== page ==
Only search Kamikaze Images
One More Life We Uphold
by Ayumi Tominaga, 9th Grade
Chosa Junior High School, Kagoshima Prefecture
Messages of Peace from Chiran
13th Annual Speech Contest, 2002
Honorable Mention, Junior High School Division

I went to the Chiran Peace Museum for Kamikaze Pilots last summer and to Kanoya Air Base Museum this May during the long holiday break. They display there photographs of kamikaze pilots who went to battle and died for Japan and various items such as clothing, hats, and shoes owned by the pilots. These displays of things as they were then show us scenes from those days. Besides these, at the Chiran Peace Museum for Kamikaze Pilots there is a Zero plane actually flown and used by kamikaze pilots, and at the Kanoya Air Base Museum an unused torpedo from the war is displayed.

However, the thing I was most interested in was something else. It was the numerous letters and diaries that record the thoughts of the kamikaze pilots.

In the letters there are many things written to family and girlfriends. There were only ones that expressed the pilots' enthusiasm to go to war and that communicated their feelings in such a way that the recipients of the letters would not worry. Next to these letters there was a handmade mascot doll, which the girls who remained in Japan made to give to the pilots. Countless letters and gifts such as these are displayed, but I think the people in those days had thoughts that cannot be communicated with only these. In contrast with these items, there are just a few letters displayed that were written to the kamikaze pilots by families and girlfriends. Rather than not being displayed, they do not remain. Without thinking deeply, in the beginning I had the question, "Why are there so few letters to the kamikaze pilots?" I came up with my own answer. The pilots must have always carried around the letters, which cheered them up and encouraged them. When they encountered sadness and difficulty and their courage seemed gone, I think they cheered themselves up by reading those letters again and again. Therefore, many of those letters became part of the brave pilots, and the letters perished together with them.

This answer may not be correct since it is my own personal conclusion, not something I asked someone about or something published in a book.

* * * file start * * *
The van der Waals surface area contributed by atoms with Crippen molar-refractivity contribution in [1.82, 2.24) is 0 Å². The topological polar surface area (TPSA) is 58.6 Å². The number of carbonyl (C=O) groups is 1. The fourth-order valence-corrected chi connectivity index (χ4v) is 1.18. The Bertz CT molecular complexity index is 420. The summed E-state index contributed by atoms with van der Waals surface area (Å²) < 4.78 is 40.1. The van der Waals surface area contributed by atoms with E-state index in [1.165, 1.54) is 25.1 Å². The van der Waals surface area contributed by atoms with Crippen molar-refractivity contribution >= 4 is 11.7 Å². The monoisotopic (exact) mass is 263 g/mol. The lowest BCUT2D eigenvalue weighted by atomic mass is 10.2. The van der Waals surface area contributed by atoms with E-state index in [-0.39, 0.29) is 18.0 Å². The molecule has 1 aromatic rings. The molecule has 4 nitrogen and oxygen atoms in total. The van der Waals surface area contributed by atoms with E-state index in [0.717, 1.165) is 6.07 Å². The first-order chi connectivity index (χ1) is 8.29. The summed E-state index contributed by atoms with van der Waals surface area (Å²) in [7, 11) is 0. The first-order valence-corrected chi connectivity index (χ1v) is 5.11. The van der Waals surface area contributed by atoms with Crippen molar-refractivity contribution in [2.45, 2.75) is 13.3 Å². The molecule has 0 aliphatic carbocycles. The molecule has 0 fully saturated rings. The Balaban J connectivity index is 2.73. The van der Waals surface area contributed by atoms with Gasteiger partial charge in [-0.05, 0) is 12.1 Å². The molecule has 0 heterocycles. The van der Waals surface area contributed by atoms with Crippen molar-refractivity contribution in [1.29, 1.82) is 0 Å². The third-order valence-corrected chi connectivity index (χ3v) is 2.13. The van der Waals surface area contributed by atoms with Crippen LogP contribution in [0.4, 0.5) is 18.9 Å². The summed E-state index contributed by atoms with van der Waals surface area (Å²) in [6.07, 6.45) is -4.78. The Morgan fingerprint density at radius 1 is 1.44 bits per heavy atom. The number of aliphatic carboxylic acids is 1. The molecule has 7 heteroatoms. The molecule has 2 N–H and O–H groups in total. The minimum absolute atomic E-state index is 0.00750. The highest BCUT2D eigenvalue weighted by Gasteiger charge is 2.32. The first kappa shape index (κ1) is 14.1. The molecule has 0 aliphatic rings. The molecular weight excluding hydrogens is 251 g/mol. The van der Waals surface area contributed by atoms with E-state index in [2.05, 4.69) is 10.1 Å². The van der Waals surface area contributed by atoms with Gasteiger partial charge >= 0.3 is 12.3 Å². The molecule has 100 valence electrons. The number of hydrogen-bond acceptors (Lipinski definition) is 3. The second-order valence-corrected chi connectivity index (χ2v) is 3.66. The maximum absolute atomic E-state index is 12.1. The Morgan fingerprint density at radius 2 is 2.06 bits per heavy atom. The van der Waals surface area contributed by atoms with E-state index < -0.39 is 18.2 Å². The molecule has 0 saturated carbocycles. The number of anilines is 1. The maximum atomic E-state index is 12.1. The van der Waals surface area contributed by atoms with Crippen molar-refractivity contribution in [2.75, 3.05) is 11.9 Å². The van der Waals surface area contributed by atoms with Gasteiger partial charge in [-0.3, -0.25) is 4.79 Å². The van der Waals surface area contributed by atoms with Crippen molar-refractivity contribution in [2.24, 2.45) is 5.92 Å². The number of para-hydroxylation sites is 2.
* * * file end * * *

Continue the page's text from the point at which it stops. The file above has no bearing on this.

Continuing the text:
However, I believe that in whatever era the idea of everyone wanting to have their own important things does not change.

In the diaries are written plainly the anxieties and sentiments inside themselves that they could not say to people. Now these diaries are impressively displayed and read by everyone, but I think there were diaries that perhaps the young men who wrote them would not want anyone to see. This is because it is embarrassing for anyone to have other people see a diary, where one has written about the weaknesses inside one's heart that one bears without telling anyone.

At first I also was surprised when I read these diaries. Honestly, I thought only sentences full of enthusiasm would have been written. This does not necessarily mean that I misjudged the kamikaze pilots. Rather, there was something that inspired me because I realized their feelings. That is the bravery of the kamikaze. There were many pilots still in their late teens and twenties. I believe they wanted to realize their own dreams and have their own families. Also, some already had their own families. All of them probably wanted to live much, much longer. And each one surely wanted to live his only life fully. But in the end they called upon their own courage for the sake of the country. I do not think that the young people of today, including myself, could ever imitate them. However, there are things we also can do. We can preserve the peace built by the brave kamikaze pilots. Since we today live upholding the lives of the kamikaze pilots, we can live our own lives to the fullest, along with treasuring our own and others' lives.

Translated by Bill Gordon
June 2004